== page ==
“We want to have one, at least, in every area of the county,” said Steve Zott, superintendent for the Lapeer County Intermediate School District.

Zott is also part of the Lapeer Community Collaborative, which has formed a workgroup to identify ways to prepare young children for school, and access to books is an important part of that. There, and through a discussion with Lapeer District Library officials, the concept of Little Free Libraries was introduced, and the ISD was on board with providing some.

Once the libraries are built, Zott said he hopes to collaborate with Lapeer’s Downtown Development Authority Director James Alt to determine where some good locations would be. Alt has been wanting to get some Little Free Libraries downtown as well.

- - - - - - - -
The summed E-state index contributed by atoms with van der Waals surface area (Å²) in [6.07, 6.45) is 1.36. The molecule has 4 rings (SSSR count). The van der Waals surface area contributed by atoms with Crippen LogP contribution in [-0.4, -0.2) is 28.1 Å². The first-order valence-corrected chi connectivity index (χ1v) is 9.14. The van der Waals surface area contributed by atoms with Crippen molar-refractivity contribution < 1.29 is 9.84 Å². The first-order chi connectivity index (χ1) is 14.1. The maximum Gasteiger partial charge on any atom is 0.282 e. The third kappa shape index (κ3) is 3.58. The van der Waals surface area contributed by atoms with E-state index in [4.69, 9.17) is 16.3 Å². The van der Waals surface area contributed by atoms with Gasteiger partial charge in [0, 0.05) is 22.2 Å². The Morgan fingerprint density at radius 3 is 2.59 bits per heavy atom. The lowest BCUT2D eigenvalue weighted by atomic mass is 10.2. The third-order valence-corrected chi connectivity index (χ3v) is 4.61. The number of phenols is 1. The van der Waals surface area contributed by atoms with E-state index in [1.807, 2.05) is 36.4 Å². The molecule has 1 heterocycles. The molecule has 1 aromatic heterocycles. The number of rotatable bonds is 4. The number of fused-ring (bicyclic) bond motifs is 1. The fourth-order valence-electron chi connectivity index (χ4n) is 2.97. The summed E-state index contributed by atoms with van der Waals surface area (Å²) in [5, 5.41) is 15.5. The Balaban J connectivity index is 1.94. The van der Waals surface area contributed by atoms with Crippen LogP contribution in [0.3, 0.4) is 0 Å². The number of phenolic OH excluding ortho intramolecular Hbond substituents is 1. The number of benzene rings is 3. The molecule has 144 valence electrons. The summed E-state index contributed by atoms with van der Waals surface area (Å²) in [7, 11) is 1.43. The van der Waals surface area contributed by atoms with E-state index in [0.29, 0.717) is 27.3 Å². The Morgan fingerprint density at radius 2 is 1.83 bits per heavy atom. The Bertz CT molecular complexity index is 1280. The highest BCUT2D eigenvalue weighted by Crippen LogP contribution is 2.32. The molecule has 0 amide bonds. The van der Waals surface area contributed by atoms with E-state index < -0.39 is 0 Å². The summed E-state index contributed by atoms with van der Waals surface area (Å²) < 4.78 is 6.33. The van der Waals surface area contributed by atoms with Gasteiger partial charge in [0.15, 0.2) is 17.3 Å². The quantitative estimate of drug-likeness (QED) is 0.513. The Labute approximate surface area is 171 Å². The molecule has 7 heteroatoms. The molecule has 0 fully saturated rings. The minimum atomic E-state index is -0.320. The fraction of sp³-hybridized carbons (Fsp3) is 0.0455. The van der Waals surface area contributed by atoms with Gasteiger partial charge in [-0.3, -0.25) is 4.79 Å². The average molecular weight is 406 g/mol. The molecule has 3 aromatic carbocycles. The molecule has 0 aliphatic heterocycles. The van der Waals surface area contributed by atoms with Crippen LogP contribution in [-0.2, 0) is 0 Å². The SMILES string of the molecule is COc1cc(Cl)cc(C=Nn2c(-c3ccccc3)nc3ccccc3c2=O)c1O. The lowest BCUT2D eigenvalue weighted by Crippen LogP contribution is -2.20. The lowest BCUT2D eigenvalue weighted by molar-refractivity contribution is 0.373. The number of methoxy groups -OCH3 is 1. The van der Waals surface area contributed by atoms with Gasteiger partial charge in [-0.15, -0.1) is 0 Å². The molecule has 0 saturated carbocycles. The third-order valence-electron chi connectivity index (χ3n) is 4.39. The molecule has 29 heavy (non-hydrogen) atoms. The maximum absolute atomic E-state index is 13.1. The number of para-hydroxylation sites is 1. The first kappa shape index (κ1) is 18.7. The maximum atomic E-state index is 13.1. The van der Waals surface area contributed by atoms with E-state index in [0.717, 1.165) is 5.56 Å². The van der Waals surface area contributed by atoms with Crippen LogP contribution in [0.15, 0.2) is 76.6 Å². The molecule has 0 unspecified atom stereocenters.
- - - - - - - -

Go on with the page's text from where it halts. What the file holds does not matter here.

“I believe that Little Free Libraries can be a great enhancement for our downtown and look forward to working with the ISD on placement,” said Alt.

If you’d like to be a Little Free Library steward, all you have to do is build one, or you can purchase a kit and a variety of accessories at littlefreelibrary.org. There are plans on the website, frequently asked questions, a gallery of other libraries, a map with libraries around the world and more.